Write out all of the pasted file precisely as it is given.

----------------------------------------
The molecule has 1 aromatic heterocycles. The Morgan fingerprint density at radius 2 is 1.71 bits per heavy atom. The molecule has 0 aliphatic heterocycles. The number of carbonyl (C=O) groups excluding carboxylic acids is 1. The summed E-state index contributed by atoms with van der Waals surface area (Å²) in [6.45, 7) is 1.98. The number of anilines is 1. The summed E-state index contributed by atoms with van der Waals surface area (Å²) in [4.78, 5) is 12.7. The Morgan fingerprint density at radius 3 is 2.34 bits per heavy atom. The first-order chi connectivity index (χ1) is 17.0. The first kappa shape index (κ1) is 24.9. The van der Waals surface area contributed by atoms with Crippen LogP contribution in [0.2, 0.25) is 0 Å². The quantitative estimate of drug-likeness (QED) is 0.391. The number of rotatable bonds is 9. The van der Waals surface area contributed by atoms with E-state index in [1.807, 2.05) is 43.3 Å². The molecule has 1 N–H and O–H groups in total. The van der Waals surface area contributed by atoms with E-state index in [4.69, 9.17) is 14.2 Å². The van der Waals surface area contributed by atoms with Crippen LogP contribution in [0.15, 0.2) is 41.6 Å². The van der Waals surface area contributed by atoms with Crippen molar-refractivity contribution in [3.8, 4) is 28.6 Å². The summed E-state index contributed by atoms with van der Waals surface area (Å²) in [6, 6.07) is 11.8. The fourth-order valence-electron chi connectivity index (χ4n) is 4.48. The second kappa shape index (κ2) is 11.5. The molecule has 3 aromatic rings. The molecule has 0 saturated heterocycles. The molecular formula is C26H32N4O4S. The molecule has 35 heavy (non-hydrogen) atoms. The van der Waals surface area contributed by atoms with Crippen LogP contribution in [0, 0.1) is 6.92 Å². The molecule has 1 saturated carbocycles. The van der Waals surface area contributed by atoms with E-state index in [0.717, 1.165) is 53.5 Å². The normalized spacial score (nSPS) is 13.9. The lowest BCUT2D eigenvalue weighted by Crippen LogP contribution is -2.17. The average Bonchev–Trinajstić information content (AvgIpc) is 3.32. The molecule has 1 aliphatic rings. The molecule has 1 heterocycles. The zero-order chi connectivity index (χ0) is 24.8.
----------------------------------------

The molecule has 1 aromatic heterocycles. The Morgan fingerprint density at radius 2 is 1.71 bits per heavy atom. The molecule has 0 aliphatic heterocycles. The number of carbonyl (C=O) groups excluding carboxylic acids is 1. The summed E-state index contributed by atoms with van der Waals surface area (Å²) in [6.45, 7) is 1.98. The number of anilines is 1. The summed E-state index contributed by atoms with van der Waals surface area (Å²) in [4.78, 5) is 12.7. The Morgan fingerprint density at radius 3 is 2.34 bits per heavy atom. The first-order chi connectivity index (χ1) is 17.0. The first kappa shape index (κ1) is 24.9. The van der Waals surface area contributed by atoms with Crippen LogP contribution in [0.2, 0.25) is 0 Å². The quantitative estimate of drug-likeness (QED) is 0.391. The number of rotatable bonds is 9. The van der Waals surface area contributed by atoms with E-state index in [1.807, 2.05) is 43.3 Å². The molecule has 1 N–H and O–H groups in total. The van der Waals surface area contributed by atoms with E-state index in [4.69, 9.17) is 14.2 Å². The van der Waals surface area contributed by atoms with Crippen LogP contribution in [0.15, 0.2) is 41.6 Å². The van der Waals surface area contributed by atoms with Crippen molar-refractivity contribution in [3.8, 4) is 28.6 Å². The summed E-state index contributed by atoms with van der Waals surface area (Å²) in [6, 6.07) is 11.8. The fourth-order valence-electron chi connectivity index (χ4n) is 4.48. The second kappa shape index (κ2) is 11.5. The molecule has 3 aromatic rings. The molecule has 0 saturated heterocycles. The molecular formula is C26H32N4O4S. The molecule has 35 heavy (non-hydrogen) atoms. The van der Waals surface area contributed by atoms with Crippen LogP contribution in [0, 0.1) is 6.92 Å². The molecule has 1 saturated carbocycles. The van der Waals surface area contributed by atoms with E-state index in [0.717, 1.165) is 53.5 Å². The normalized spacial score (nSPS) is 13.9. The lowest BCUT2D eigenvalue weighted by Crippen LogP contribution is -2.17. The average Bonchev–Trinajstić information content (AvgIpc) is 3.32. The molecule has 1 aliphatic rings. The molecule has 1 heterocycles. The zero-order chi connectivity index (χ0) is 24.8.